• Join over 1.2 million students every month
  • Accelerate your learning by 29%
  • Unlimited access from just £6.99 per month

Vietnam. The Tactics used by the US and the Vietcong were diverse. Americas preference of strategies being, attempting to fatally damage Vietnam with immense amounts of bombs

Extracts from this document...

Introduction

Lucy Cadd 9117 GCSE Coursework:Vietnam post Canford School, 55243 The Tactics used by the US and the Vietcong were diverse. America's preference of strategies being, attempting to fatally damage Vietnam with immense amounts of bombs, and therefore exhausting the Vietcong's supplies, both of men and of willpower. The Guerrilla warfare which the Vietcong favoured to, involved the laying of an impressive web of booby traps, mines and tunnels. Also terrorist activity, to which their aim was to take their opposition by surprise and never actually come face to face with them, was high on their list of strategies. The USA's most preferred tactic was to use bombs designed to break North Vietnam's will to fight, bringing them to the negotiating table. In May 1965, the Americans launched 'Operation Rolling Thunder' which carried on for three years. During this time the US dropped explosives on military establishments, infrastructure and fuel storehouses. Napalm was often used throughout the South against suspected enemy positions, supply lines or in support of ground forces. Napalm, which is jellied petroleum, sticks to the skin and burns through to the bone. However bombing was never successful in breaking the will of the North Vietnamese leadership nor did it ever succeed in hindering their ability to wage war. ...read more.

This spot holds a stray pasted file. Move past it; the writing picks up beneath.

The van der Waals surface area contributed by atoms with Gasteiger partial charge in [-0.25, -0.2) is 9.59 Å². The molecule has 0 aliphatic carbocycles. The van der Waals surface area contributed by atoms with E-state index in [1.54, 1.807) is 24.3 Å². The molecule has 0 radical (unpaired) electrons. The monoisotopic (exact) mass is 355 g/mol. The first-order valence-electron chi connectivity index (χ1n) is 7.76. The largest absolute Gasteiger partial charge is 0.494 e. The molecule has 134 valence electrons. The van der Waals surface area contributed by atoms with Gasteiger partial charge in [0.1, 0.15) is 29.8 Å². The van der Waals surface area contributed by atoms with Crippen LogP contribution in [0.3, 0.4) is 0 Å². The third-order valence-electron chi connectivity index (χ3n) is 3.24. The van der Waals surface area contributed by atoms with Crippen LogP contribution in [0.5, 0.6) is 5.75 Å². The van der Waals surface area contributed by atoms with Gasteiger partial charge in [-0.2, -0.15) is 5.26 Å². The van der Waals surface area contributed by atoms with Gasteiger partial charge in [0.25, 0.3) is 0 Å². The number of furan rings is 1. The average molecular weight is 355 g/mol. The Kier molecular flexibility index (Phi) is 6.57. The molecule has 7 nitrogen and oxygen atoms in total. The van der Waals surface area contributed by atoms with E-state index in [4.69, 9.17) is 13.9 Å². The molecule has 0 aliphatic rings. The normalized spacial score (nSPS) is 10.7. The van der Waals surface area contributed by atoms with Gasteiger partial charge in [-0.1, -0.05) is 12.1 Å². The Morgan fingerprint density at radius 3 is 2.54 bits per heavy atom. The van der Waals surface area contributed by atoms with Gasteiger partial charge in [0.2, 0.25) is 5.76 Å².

Middle

Anybody who the Americans thought was a member of the Vietcong was instantly killed, sometimes very dramatically. This was highly unsuccessful because it was extremely hard for the American soldiers to distinguish whether a person was a member of the Vietcong because they didn't wear uniform, and instead wore black pyjamas just like the Vietnamese peasants. Many innocent civilians ended up being killed, which lost the US the trust and confidence of many of the Vietnamese civilians. This is why the US introduced a policy called Pacification. It was designed to 'win the hearts and minds' of the South Vietnamese. Re-housing refugees, providing clinics and schools, helping peasants to build new infrastructure canals and drainage ditches were important parts of this policy. This scheme had rather more success than the Search and Destroy missions. An ineffective tactic was the 'strategic hamlet' policy. The intention was to keep the Vietnamese peasants in fortified areas where they could not be terrorised into giving food and shelter to the Vietcong. This brutally demoralised the peasants cutting them away from their villages and fields. Focusing on the Vietcong tactics, perhaps one of the cleverest being the Ho Chi Minh Trail, which was used to send guerrillas, weapons, equipment and food to the Vietcong in the South. ...read more.